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Mobile Fraud: a reality check

12 July 2015
If there was any lingering uncertainty as to whether m-commerce is here to stay, Google swiftly quashed it this year.
In April, the maker and breaker of online fortunes began optimising its search rankings for smartphone users. For another indication of just how prominent mobile search has become, consider that in the UK this February mobile devices accounted for nearly half of all ecommerce traffic[1].
 
With a growing number of people storing their payment details on their mobiles, making in-app purchases and just spending more money via their smartphones in general, businesses have become much more concerned about combatting mobile fraud.
 
While such misgivings are completely understandable, is the threat as widespread as many merchants believe? There have been a number of high profile mobile hacks in the past year - most recently one of the world’s largest coffee chains saw its mobile payments app compromised in a very public way[2] - but on a global scale mobile fraud rates actually remain lower than those for traditional online fraud [1].
 
The issue is that many companies still aren’t monitoring fraud by channel, which means they can’t see where a threat is coming from or adapt their defences to address it. Recent research from the Merchant Risk Council reveals that less than half of merchants today track fraud specifically via mobiles despite their growing importance, and less than a third track via mobile-optimised web[3].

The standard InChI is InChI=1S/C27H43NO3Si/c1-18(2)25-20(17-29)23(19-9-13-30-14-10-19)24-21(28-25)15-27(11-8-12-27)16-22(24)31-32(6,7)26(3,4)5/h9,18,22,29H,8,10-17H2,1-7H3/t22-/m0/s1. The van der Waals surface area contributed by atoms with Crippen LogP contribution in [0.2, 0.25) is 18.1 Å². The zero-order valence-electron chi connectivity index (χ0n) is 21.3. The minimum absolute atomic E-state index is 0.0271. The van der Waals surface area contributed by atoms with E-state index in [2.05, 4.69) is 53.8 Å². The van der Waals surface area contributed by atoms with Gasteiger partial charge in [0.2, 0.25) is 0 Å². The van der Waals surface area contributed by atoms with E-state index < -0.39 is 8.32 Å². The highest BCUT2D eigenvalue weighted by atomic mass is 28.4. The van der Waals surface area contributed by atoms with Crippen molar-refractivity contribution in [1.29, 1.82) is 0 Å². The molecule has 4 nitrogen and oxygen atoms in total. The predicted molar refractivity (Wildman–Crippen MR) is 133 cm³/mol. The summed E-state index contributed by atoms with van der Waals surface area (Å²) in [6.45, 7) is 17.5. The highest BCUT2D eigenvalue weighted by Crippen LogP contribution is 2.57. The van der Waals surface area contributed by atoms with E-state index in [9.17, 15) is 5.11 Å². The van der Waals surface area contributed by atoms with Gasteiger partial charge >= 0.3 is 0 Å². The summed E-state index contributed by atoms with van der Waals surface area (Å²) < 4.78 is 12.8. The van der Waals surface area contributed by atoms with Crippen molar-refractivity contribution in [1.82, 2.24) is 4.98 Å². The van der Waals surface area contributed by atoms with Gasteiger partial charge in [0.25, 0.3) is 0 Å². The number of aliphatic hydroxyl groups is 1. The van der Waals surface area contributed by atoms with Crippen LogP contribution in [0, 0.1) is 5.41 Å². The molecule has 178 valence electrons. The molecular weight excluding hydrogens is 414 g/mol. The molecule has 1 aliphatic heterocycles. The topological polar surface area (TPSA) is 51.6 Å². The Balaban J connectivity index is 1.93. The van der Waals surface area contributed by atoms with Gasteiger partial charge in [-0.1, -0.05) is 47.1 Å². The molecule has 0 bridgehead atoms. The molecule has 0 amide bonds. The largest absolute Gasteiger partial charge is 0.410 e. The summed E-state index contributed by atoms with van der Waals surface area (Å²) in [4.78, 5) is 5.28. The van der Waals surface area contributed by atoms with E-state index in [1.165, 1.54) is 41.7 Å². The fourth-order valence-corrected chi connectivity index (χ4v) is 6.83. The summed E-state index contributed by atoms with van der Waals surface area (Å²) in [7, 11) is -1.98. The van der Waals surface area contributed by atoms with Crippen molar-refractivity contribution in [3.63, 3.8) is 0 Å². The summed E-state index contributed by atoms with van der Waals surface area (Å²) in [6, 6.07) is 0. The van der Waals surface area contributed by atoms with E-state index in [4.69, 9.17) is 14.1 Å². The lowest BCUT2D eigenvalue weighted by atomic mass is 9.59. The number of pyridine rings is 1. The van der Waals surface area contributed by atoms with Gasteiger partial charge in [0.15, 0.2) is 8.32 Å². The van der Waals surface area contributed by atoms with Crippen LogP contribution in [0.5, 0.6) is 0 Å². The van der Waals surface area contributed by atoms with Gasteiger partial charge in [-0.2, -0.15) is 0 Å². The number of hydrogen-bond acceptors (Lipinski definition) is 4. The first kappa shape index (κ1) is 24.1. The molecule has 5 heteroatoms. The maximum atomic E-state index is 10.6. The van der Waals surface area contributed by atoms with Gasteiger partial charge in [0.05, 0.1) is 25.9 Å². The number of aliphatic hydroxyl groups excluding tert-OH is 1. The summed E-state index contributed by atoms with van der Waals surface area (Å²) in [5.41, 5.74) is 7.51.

It is critical that merchants track and treat fraud across each channel differently. Their fraud management tools should allow them to easily set up different risk profiles by channel to mitigate what may be quite different fraud patterns and levels of risk for each.
 
For those that do manage fraud by channel, new technologies and methods of payment are making mobile transactions much more secure. For example, device fingerprinting technology allows merchants to identify which unique device has been used for a specific transaction and check its transaction history. If they find the device has indeed been used for fraudulent activity, they can then blacklist it instantly.
 
The rise of services such as Apple Pay has brought another security measure into the limelight – tokenisation. Tokenisation is the process by which payment information is represented by a virtual “token” during transactions rather than being shared explicitly. These tokens are useless to anyone other than the business they are intended for, so even if they are intercepted or a merchant encounters a security breach consumers’ details are kept safe.
 
Some level of fraud may always persist, and with 6.1 billion people expected to be using smartphones by 2020 [2] merchants do need to turn their attention to mobile transactions.
 
The latest research from Worldpay and RiskGuardian shows that 75% of organisations expect their mobile fraud rates to rise in the next two years[5].
 
That said, while concerns around mobile payments are not without foundation the current state of affairs represents less of a security Armageddon and more a general shift in how people pay for things. As with any change of this nature, the bad guys that were hacking into what were previously our favourite devices (our PCs) have just turned their attention to our new favourite, our smartphones.
 
The technologies businesses need to detect and counteract this threat are now widely available and only getting more effective. The onus now falls on merchants to focus their security strategies and give mobile customers the peace of mind of knowing they’re in safe hands.
 
[3] MRC 2015 Global Fraud Survey
[4] Ericsson, 2015
[5] RiskGuardian 2015

 

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